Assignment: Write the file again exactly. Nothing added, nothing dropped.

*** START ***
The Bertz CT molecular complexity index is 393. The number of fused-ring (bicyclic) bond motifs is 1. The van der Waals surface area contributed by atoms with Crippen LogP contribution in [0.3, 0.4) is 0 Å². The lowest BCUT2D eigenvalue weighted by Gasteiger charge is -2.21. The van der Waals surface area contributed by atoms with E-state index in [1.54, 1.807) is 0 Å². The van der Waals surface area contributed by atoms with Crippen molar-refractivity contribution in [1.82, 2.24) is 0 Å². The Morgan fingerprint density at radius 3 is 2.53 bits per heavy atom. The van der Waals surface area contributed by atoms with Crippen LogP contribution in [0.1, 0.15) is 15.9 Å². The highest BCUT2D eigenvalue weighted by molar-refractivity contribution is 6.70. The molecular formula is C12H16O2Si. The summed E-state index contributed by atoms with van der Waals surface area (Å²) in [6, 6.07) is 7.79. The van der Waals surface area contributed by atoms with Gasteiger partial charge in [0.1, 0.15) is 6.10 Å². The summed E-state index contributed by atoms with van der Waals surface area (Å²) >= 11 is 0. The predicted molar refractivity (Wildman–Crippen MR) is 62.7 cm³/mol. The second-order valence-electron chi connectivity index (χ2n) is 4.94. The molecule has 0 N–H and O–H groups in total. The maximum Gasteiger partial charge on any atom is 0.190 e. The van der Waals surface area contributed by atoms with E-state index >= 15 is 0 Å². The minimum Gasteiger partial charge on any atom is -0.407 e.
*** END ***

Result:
The Bertz CT molecular complexity index is 393. The number of fused-ring (bicyclic) bond motifs is 1. The van der Waals surface area contributed by atoms with Crippen LogP contribution in [0.3, 0.4) is 0 Å². The lowest BCUT2D eigenvalue weighted by Gasteiger charge is -2.21. The van der Waals surface area contributed by atoms with E-state index in [1.54, 1.807) is 0 Å². The van der Waals surface area contributed by atoms with Crippen molar-refractivity contribution in [1.82, 2.24) is 0 Å². The Morgan fingerprint density at radius 3 is 2.53 bits per heavy atom. The van der Waals surface area contributed by atoms with Crippen LogP contribution in [0.1, 0.15) is 15.9 Å². The highest BCUT2D eigenvalue weighted by molar-refractivity contribution is 6.70. The molecular formula is C12H16O2Si. The summed E-state index contributed by atoms with van der Waals surface area (Å²) in [6, 6.07) is 7.79. The van der Waals surface area contributed by atoms with Gasteiger partial charge in [0.1, 0.15) is 6.10 Å². The summed E-state index contributed by atoms with van der Waals surface area (Å²) >= 11 is 0. The predicted molar refractivity (Wildman–Crippen MR) is 62.7 cm³/mol. The second-order valence-electron chi connectivity index (χ2n) is 4.94. The molecule has 0 N–H and O–H groups in total. The maximum Gasteiger partial charge on any atom is 0.190 e. The van der Waals surface area contributed by atoms with E-state index >= 15 is 0 Å². The minimum Gasteiger partial charge on any atom is -0.407 e.